The Realities and Prospects Involved in Turkey’s Expansion in Central Asia
In recent decades, Turkey has laid claim to playing the role of a new regional superpower, and has increasingly begun to pursue an independent foreign policy, which many political scientists have dubbed Neo-Ottomanism. Furthermore, Ankara’s expansionist ambitions have started to mushroom very quickly, and it is attempting not only to position itself as a regional power, but as a key state in something that has been provisionally named “Afrasia”, meaning a link between Africa, Asia, and Europe. Turkish leader Tayyip Erdogan seriously believes that Ankara is the one that should play a primary role in foreign policy issues in the Middle East and Central Asia, given that many of the countries in this region were once part of the Ottoman Empire. For example, virtually all the countries involved in the “Arab Spring” of 2011 are countries in the former “Ottoman encompassment”: Egypt, Tunisia, Libya, Syria, and Yemen. The same is true for many states in Central Asia. Proceeding from these facts, politicians currently at the helm in Turkey consider themselves entitled to take an active part in their politics, or at least the same way that Britain does concerning the Commonwealth, or the way France does regarding its former colonies and countries in the Francophone world.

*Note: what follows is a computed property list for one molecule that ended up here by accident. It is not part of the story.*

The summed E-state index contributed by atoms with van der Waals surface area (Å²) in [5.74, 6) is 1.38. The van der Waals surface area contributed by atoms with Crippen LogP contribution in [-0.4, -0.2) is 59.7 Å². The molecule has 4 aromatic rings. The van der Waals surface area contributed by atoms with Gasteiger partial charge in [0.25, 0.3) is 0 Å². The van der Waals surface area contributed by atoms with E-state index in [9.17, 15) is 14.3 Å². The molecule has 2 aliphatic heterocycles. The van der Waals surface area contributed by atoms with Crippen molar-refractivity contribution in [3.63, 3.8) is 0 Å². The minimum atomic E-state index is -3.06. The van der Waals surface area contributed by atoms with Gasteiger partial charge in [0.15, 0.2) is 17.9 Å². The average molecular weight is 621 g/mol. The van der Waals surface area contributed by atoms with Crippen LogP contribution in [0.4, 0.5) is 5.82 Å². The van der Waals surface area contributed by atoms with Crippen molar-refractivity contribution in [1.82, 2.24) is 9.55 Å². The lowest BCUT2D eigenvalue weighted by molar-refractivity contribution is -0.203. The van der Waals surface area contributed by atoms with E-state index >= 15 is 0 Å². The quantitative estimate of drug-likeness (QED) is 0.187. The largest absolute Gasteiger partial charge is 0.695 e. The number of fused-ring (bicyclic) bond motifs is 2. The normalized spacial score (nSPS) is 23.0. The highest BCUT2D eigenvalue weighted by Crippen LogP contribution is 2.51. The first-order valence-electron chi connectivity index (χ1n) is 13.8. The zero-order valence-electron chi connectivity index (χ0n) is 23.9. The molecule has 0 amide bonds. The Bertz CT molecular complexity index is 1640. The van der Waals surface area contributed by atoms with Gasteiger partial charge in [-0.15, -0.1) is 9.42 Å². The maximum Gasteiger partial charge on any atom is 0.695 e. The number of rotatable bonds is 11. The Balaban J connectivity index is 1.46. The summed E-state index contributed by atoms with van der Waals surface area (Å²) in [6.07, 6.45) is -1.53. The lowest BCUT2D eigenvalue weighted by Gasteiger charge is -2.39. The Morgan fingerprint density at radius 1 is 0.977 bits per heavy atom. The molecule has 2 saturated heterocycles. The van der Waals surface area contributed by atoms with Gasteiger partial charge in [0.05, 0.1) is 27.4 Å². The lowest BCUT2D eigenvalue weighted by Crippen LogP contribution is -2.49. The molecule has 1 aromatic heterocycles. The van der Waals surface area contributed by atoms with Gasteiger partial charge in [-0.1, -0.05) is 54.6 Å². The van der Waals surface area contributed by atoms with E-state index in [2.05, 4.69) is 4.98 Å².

In the bounds of this context, Erdogan has put particular emphasis in terms of forming his expansionist policy on setting up the essential prerequisites to consolidate the “territory of Turan” as a global supranational entity that unites both Turkic and other peoples in Central Asia and Siberia. Against the backdrop of the collapse of the USSR, and the end of the former political and military divide in the world, at first the Turkish political elite really did experience a certain euphoria in restoring contacts that it had lost throughout the “Turkic world”. The Cooperation Council of Turkic-Speaking States was created, and activity has picked up on the part of the International Organization of Turkic Culture, the Turkish Cooperation and Coordination Agency (TIKA), the Parliamentary Assembly of Turkic-speaking Countries, the Council of Elders of the Turkic Council, the World Assembly of Turkic Peoples, etc. At the same time, Ankara has conscientiously tried not to “irk” Russia.